Mental illnesses including depression and post-traumatic stress have increased  as a result of climate change.
According to a new study, prepared for the Climate Change Institute, loss of social cohesion in the wake of severe weather events related to climate change are linked to highly increased rates of anxiety, depression, post-traumatic stress and substance abuse.
As many as three in five people reported ”emotional injury, stress and despair” in the wake of these events.

The report, A Climate of Suffering:  Mental Health Crisis Caused by Climate Change, called the past 15 years a ”preview of life under unrestrained global warming”.
”While cyclones, drought, bushfires and floods are all a normal part of life, there is no doubt our climate is changing,” the report says.
”Recent conditions are entirely consistent with the best scientific predictions: as the world warms so the weather becomes wilder, with dramatic effect on people’s health and well-being.”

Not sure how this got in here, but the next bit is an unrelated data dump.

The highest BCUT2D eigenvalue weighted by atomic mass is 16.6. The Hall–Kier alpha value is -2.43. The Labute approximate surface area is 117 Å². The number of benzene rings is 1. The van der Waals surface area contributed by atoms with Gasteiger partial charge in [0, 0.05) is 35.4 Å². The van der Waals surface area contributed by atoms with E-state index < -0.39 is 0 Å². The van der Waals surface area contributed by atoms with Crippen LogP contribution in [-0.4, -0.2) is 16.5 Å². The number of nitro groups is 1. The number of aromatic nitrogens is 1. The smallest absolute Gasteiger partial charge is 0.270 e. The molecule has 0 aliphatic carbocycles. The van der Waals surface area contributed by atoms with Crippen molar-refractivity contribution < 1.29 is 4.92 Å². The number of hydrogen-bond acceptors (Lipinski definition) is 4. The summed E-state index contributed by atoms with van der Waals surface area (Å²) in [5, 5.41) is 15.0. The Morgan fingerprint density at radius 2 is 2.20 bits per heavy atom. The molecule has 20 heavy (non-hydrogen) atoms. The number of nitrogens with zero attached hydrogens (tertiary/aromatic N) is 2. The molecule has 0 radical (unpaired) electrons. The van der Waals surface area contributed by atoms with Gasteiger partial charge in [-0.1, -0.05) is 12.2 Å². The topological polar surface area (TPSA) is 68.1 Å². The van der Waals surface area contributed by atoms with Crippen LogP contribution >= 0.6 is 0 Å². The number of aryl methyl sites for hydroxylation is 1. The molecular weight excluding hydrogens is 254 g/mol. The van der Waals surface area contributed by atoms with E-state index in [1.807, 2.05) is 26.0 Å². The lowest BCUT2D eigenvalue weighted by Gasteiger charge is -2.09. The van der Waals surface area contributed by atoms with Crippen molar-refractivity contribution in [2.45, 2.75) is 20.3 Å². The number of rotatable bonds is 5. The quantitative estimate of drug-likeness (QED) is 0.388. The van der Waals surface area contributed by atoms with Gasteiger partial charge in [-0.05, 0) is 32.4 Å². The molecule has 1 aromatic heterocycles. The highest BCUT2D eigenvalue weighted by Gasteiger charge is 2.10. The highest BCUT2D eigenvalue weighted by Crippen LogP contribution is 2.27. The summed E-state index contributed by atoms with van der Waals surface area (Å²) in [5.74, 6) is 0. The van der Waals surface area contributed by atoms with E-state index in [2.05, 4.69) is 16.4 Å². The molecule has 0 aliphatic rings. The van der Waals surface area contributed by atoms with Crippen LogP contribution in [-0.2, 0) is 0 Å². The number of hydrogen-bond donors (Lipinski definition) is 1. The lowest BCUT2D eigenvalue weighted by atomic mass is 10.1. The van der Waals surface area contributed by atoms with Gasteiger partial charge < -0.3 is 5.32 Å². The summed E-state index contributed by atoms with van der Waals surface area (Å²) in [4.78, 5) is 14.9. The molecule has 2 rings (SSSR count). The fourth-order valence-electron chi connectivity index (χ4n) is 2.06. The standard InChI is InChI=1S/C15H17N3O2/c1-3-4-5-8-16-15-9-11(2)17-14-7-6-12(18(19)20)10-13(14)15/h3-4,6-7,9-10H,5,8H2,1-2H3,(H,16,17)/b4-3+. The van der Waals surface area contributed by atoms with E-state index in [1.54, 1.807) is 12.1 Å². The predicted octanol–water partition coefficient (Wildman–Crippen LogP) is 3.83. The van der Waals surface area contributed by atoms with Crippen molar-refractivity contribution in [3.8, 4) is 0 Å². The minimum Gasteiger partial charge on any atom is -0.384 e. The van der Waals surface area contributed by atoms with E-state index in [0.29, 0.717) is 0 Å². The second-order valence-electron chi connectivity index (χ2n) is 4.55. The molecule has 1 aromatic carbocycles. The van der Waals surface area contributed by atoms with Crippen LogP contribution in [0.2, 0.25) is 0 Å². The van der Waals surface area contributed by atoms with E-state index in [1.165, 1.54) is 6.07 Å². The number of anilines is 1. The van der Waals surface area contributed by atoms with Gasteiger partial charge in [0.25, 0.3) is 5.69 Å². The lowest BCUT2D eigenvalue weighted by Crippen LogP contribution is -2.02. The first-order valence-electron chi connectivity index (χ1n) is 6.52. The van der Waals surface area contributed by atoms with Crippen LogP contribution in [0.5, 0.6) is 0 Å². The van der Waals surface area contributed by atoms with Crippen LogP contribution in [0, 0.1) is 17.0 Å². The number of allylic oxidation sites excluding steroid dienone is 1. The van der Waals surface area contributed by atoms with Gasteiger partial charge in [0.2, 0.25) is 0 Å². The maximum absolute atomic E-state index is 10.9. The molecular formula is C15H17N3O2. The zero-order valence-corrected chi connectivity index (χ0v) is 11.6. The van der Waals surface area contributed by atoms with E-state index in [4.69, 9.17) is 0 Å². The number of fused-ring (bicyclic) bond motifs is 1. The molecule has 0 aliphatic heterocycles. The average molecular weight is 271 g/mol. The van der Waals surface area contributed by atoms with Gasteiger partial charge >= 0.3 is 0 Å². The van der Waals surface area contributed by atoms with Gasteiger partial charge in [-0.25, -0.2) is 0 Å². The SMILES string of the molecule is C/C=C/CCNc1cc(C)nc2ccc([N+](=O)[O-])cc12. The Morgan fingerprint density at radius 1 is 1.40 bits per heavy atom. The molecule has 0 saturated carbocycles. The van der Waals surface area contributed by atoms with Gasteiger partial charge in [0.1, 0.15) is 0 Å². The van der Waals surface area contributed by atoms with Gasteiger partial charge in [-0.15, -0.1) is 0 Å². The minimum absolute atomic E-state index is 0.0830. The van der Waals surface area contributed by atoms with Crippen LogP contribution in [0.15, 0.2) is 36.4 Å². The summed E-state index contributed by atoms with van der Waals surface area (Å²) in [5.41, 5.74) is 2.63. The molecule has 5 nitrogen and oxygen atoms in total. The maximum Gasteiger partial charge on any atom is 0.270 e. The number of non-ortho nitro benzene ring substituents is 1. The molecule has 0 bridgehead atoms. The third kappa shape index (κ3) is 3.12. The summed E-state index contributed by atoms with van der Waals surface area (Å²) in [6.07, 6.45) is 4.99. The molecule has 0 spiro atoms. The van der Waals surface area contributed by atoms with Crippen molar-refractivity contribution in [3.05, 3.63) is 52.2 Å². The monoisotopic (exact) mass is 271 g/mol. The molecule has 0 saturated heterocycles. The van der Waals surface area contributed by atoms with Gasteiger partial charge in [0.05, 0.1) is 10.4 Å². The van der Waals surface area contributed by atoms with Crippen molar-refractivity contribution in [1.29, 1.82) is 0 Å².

The paper suggests that climate change has led to an increase in the suicide rate in rural communities, which it claims rose by 28 per cent.
The report also looks at mental health in the aftermath of major weather events possibly linked to climate change.
It shows that four in 10 primary school children, nationally, reported symptoms of post-traumatic stress disorder in the wake of Hurricane Katrina.

”There’s really clear evidence around severe weather events,” the executive director of the Brain and Mind Institute (BMI), Professor Ian Wickman, said.
”We’re now more sophisticated in understanding the mental health effects and these effects are one of the major factors.
”What we have seriously underestimated is the effects on social cohesion. That is very hard to rebuild and they are critical to the mental health of an individual.”
”When we talk about the next 50 years and what are going to be the big drivers at the community level of mental health costs, one we need to factor in are severe weather events, catastrophic weather events,” he said.
Here’s the latest “mental victim” of Climate Change:


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